Microsoft tried to reboot the entire way it works with developers, starting with a basic but arcane part of the relationship -- the reams of highly technical articles about products, which include sample code and blueprints for interested engineers. To overhaul these instruction manual-type documents, Guthrie brought back Microsoft veteran Jeff Sandquist, who had started his career in 1997 on the company's telephone support hotline for software developers and decamped for Twitter in 2013.
Upon his return, Sandquist worked to make the articles fresher and more accurate, with more technical depth. He bolstered Microsoft's ability to write documentation for developers working with Java, Python and Linux -- all of which had gained prominence as Microsoft's tools faded. Without clear and compelling documentation for a wider array of systems, Microsoft couldn't hope to gain credibility with developers, Sandquist said.
Next, Sandquist began to set up a team of experts who could reach out directly to cloud-app developers to get them to reconsider Microsoft. The company has always reached out to developers, but this time, in a Microsoft now embracing open source and trying to lure a wide array of engineers to use Azure, Sandquist's new team would have to include top experts spanning the full range of non-Microsoft technologies.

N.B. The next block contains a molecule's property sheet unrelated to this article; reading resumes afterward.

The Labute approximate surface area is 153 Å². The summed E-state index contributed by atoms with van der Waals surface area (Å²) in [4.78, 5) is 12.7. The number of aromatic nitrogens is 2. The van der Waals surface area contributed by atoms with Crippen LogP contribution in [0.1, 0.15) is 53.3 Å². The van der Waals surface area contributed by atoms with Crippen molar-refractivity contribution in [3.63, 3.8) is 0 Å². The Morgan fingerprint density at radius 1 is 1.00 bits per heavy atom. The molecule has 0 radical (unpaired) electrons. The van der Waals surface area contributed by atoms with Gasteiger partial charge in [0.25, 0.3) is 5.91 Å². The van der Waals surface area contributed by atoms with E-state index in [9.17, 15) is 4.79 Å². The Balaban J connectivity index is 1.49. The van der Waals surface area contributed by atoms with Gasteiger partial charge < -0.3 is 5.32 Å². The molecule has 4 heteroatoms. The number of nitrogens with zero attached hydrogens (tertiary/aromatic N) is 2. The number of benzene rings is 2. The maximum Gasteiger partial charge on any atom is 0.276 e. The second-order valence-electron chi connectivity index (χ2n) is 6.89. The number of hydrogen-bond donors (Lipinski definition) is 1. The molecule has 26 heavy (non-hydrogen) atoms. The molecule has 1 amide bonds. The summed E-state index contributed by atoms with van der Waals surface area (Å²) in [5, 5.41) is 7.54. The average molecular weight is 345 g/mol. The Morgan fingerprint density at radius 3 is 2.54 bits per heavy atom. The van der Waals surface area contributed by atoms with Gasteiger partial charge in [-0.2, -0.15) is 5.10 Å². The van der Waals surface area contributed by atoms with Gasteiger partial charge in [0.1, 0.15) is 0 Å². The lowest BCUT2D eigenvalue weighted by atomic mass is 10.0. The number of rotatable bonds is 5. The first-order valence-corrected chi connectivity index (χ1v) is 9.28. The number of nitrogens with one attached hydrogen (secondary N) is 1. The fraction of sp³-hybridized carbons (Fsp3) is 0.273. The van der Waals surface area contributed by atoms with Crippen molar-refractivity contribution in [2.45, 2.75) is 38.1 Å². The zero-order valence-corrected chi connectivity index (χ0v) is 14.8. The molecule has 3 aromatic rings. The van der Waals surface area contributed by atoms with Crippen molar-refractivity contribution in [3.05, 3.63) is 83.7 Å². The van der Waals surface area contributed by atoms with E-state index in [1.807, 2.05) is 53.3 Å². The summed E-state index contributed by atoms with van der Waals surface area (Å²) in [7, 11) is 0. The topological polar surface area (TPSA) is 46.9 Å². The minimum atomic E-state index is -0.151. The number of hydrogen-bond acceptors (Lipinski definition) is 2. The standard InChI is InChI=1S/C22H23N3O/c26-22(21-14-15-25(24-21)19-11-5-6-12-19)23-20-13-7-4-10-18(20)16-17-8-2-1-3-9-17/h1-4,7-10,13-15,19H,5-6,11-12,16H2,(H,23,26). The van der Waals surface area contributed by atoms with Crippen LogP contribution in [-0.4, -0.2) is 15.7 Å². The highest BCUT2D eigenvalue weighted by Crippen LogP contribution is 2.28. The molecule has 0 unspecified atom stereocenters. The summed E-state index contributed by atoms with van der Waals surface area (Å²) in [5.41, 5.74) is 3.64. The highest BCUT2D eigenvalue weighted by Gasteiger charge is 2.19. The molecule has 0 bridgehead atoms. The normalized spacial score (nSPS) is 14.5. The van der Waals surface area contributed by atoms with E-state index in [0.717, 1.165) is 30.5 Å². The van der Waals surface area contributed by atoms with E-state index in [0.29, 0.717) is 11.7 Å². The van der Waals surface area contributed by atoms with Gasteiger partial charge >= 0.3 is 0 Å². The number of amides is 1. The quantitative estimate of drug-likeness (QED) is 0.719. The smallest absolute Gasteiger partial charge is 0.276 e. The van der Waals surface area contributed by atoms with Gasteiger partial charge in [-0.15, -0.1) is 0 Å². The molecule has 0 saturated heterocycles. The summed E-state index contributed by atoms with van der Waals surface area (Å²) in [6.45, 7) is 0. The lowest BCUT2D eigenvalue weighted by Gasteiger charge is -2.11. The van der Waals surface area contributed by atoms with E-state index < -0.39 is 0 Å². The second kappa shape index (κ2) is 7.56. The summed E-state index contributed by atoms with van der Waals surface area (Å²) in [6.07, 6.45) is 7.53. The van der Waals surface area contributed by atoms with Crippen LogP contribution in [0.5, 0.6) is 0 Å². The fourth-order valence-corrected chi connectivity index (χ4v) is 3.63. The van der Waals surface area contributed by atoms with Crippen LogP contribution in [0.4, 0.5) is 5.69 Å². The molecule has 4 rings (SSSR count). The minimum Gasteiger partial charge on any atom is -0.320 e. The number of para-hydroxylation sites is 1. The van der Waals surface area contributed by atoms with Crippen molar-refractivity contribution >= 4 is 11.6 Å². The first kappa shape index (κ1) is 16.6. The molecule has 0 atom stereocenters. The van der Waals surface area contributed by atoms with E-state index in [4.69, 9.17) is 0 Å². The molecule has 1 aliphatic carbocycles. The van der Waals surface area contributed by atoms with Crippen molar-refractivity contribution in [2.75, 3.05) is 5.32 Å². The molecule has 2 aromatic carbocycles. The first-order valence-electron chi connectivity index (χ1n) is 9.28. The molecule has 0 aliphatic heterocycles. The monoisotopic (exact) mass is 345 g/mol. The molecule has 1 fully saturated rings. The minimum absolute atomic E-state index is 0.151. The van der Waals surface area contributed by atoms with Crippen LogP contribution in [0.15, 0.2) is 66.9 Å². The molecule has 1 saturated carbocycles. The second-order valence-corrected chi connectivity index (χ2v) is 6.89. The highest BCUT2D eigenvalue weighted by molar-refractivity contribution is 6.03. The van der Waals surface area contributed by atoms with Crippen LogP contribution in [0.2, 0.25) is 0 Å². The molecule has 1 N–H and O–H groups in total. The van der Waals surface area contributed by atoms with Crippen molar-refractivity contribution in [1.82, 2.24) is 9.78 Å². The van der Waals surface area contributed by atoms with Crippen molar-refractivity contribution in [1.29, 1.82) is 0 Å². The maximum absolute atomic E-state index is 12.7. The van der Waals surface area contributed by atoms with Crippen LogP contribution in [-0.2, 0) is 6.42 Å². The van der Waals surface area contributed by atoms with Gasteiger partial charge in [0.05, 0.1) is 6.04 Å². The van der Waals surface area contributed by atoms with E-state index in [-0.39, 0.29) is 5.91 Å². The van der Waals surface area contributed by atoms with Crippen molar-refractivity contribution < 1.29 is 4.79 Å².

"We hired a number of people where the first day they were using Azure was probably their second day at Microsoft," said Sandquist, who is now general manager for developer relations.
Sandquist aimed to create a diverse team in several respects: expertise, gender, race and location -- unlike many other technical teams, much of it is based outside the company's headquarters in Redmond, Washington. He hired people like Emily Freeman, a Washington-based ghostwriter for tech entrepreneurs, who underwent a "slightly more than quarter-life crisis" and switched to coding despite having no prior programming experience.
With a baby daughter, she moved to Denver and learned the web application framework Ruby on Rails, ending up as a developer-relations expert. The role let her blend newly gained coding skills with her older talent for communication, she said, providing technical information to developers, answering their questions and relaying their needs and concerns back to her employer.
About two years ago she heard Microsoft was looking for people like her for its cloud advocacy team -- experts in areas outside its core.
"Developers are skeptics by nature -- the majority of people have started to take notice, but a lot of people are still in that phase where they still want a little more proof," she said.